Xue agrees. “Export to some countries is not as smooth as before due to vessel availability and port functionality,” he says.
Up to 90% of the global vitamin C supply still comes from China, Ali points out. He says China made adjustments to try to ease the bottlenecks. “Due to the skyrocketing demand in 2020, the Chinese government was softer with the environmental restrictions, and also other countries have stepped in with production, including India and Indonesia, primarily. European countries have also been producing more vitamin C—specifically the UK. So, these factors have helped to alleviate some of the supply-shortage issues.”
Adulteration and false claims are an ongoing concern with such a high-demand ingredient. “There are many adulterated products we have seen during this pandemic, specifically with vitamin C,” Ali says.
For instance, in the U.S. last year, ingredient supplier Sabinsa (East Windsor, NJ) began alerting the industry about companies making claims that amla fruit (Emblica officinalis) is high in vitamin C when it isn’t. Amla ingredients touted as high in vitamin C are likely spiked with vitamin C from other sources, the firm says.1 Not only that, in December, the company alerted both FDA and the FTC about problems with amla, providing test results showing that vitamin C ingredients are being falsely marketed and sold as coming from amla when actually they come from other plants.2 Isotope ratio mass spectrometry (IRMS) is one tool being used to identify extraneously added vitamin C in products and to detect spiking with inexpensive, biosynthetic vitamin C from sources like corn, Sabinsa says.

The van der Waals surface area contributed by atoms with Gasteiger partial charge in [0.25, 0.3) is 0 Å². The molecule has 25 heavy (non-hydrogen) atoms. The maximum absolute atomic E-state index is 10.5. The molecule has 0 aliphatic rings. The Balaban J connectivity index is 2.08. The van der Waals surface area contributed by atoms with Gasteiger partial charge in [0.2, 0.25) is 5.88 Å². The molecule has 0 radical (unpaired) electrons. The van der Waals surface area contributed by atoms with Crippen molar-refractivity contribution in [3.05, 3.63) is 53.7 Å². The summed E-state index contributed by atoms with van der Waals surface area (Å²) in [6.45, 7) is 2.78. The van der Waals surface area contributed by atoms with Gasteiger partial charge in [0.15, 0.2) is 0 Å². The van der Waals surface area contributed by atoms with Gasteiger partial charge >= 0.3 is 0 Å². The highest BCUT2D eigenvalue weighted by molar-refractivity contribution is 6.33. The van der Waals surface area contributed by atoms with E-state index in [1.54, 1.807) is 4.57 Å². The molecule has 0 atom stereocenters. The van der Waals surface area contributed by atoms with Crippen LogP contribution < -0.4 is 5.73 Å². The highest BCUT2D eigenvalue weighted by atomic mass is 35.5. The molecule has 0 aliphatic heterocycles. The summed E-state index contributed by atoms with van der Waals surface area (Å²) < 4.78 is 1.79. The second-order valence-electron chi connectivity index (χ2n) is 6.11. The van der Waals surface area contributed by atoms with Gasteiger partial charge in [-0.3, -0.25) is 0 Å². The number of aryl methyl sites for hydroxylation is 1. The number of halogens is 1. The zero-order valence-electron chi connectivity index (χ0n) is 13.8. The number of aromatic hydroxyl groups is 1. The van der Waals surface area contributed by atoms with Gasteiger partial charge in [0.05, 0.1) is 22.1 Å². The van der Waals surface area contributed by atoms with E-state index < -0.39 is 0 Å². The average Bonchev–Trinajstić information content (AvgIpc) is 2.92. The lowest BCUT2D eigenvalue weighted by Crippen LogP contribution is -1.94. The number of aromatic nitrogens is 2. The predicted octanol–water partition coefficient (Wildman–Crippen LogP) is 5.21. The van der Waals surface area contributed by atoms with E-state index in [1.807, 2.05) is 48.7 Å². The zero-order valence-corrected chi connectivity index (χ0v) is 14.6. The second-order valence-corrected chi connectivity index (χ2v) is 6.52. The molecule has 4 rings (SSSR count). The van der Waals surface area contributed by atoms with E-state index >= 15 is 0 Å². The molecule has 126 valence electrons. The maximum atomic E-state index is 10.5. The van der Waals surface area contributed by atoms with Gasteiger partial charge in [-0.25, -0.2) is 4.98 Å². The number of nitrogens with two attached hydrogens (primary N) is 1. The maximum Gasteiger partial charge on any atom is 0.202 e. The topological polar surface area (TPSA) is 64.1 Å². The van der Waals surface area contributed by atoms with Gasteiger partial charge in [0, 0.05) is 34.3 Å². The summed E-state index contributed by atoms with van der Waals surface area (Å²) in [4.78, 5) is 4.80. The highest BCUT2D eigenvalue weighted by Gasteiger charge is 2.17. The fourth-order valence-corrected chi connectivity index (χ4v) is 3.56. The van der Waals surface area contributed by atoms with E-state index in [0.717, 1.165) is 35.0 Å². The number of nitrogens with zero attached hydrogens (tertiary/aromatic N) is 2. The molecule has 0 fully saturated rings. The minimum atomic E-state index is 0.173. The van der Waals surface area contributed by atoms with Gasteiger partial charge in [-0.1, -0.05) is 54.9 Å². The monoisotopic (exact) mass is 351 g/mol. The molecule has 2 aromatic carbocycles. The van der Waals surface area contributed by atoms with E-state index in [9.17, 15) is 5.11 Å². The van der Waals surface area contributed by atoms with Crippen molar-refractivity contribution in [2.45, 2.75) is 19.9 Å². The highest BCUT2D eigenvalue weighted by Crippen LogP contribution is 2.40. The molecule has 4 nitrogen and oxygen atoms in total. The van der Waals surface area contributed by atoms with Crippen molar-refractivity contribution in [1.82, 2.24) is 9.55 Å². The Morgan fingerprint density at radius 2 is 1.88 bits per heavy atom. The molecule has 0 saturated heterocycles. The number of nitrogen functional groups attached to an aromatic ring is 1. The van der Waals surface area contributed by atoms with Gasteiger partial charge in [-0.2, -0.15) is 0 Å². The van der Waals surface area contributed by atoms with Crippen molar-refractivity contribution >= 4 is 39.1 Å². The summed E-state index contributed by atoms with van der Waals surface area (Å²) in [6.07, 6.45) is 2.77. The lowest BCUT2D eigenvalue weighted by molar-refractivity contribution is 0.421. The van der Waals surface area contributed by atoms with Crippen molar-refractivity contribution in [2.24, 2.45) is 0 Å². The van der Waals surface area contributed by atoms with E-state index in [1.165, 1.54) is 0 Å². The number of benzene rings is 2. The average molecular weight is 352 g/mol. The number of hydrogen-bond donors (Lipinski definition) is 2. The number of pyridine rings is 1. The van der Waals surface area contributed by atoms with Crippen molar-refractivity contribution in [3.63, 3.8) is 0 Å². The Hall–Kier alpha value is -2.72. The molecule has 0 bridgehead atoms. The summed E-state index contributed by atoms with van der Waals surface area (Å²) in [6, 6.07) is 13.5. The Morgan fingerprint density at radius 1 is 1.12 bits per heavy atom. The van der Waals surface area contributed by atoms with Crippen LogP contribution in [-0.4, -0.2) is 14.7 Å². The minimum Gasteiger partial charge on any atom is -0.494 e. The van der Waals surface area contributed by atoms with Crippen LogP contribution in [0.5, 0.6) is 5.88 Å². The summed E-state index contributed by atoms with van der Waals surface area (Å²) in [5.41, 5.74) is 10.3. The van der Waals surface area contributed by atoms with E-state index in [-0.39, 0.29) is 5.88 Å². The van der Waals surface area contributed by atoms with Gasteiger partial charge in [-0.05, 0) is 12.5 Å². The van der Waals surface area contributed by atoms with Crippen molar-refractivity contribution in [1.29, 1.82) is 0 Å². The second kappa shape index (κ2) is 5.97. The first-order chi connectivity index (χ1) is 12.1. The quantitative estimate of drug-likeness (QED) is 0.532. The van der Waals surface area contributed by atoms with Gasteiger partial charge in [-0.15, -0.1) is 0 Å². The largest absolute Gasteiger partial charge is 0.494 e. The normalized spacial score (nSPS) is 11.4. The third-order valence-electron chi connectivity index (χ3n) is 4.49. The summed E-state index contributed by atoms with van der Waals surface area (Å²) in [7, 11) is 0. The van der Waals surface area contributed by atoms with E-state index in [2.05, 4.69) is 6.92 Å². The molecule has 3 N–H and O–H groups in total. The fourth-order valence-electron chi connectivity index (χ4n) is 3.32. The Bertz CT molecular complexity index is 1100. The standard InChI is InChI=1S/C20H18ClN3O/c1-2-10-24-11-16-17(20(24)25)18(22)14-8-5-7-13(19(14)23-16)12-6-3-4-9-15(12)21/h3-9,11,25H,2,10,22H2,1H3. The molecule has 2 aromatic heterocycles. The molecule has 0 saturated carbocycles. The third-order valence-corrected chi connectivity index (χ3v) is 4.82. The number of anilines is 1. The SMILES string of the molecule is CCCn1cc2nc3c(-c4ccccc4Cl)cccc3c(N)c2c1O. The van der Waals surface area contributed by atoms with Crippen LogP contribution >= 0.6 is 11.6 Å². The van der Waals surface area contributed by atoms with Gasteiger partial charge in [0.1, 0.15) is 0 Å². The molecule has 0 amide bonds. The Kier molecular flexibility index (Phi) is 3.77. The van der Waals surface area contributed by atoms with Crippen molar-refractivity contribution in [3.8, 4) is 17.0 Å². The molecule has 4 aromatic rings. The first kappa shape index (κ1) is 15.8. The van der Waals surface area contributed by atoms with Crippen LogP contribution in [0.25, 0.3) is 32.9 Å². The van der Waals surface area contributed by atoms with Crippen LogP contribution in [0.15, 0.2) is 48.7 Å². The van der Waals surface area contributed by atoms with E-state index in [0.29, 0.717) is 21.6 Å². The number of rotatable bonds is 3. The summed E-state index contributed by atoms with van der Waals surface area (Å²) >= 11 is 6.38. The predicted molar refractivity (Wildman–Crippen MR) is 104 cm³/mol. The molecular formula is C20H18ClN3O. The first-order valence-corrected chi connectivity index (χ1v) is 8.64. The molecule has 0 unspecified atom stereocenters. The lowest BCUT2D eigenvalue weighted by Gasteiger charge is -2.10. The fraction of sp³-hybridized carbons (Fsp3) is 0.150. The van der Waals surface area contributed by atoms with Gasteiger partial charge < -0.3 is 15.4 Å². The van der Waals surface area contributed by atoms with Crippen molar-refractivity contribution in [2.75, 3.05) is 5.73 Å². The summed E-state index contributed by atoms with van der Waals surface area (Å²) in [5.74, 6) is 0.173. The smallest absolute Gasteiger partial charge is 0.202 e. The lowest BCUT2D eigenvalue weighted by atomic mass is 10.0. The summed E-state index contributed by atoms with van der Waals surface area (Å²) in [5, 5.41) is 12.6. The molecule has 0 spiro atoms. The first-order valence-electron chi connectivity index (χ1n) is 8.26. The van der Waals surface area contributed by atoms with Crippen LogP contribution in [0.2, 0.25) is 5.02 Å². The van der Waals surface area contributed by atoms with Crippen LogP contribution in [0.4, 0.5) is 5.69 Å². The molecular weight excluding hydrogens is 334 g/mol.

“When looking at sources for vitamin C, it’s important to make sure claims are accurate and supported by current science,” says Shaheen Majeed, president worldwide, Sabinsa. “For example, decades ago, amla, also called Indian gooseberry, was thought to be a rich source of vitamin C. Subsequent research has proven that to be inaccurate, yet even today there is product on the market claiming to be high in vitamin C from amla, a scientific impossibility without spiking it with vitamin C from another source.”
New product launches will continue to roll out featuring vitamin C. “The global pandemic has spurred further activity in the category,” Ali says. He’s observed more launches featuring acerola fruit as a good vitamin C source. There is also more demand for liposomal vitamin C formulas. And, he says, don’t forget about cosmetics, which continue to tout the skin-health benefits of vitamin C.
Xue adds, “Over the years, different types of vitamin C have been produced, including time-release, varying pH values, oil-soluble, chelate, bonded with minerals, etc.”
Will vitamin C still be an ingredient to watch in 2021? Pharmavite’s Cohen believes so. Although vitamin C demand will continuing leveling out as it started to last year, chances are it will remain higher than it was before the pandemic, as shoppers have made vitamin C part of their new daily regimen.
“I think one long-term change in consumer behavior that we can expect to see is an increase in taking vitamin C more routinely,” Cohen says. “In the past, consumer focus on immunity really centered on the fall and winter months, the traditional time when flu and cold cases are on the rise. The pandemic laid bare the fact that our immune systems are always working to keep us healthy, and we’ve been retraining ourselves to support our immune system more consistently, not just when a certain time of year rolls around.”
He concludes, “[H]abits are hard to break, and consumers have been taking their vitamins—particularly vitamin C—on a daily basis for months now. Once a [COVID-19] vaccine becomes widely available and fears over this health crisis start to diminish, people will more than likely start to loosen the reins on maintaining those daily health regimens—but I don’t envision vitamin C consumption going back to pre-pandemic levels.”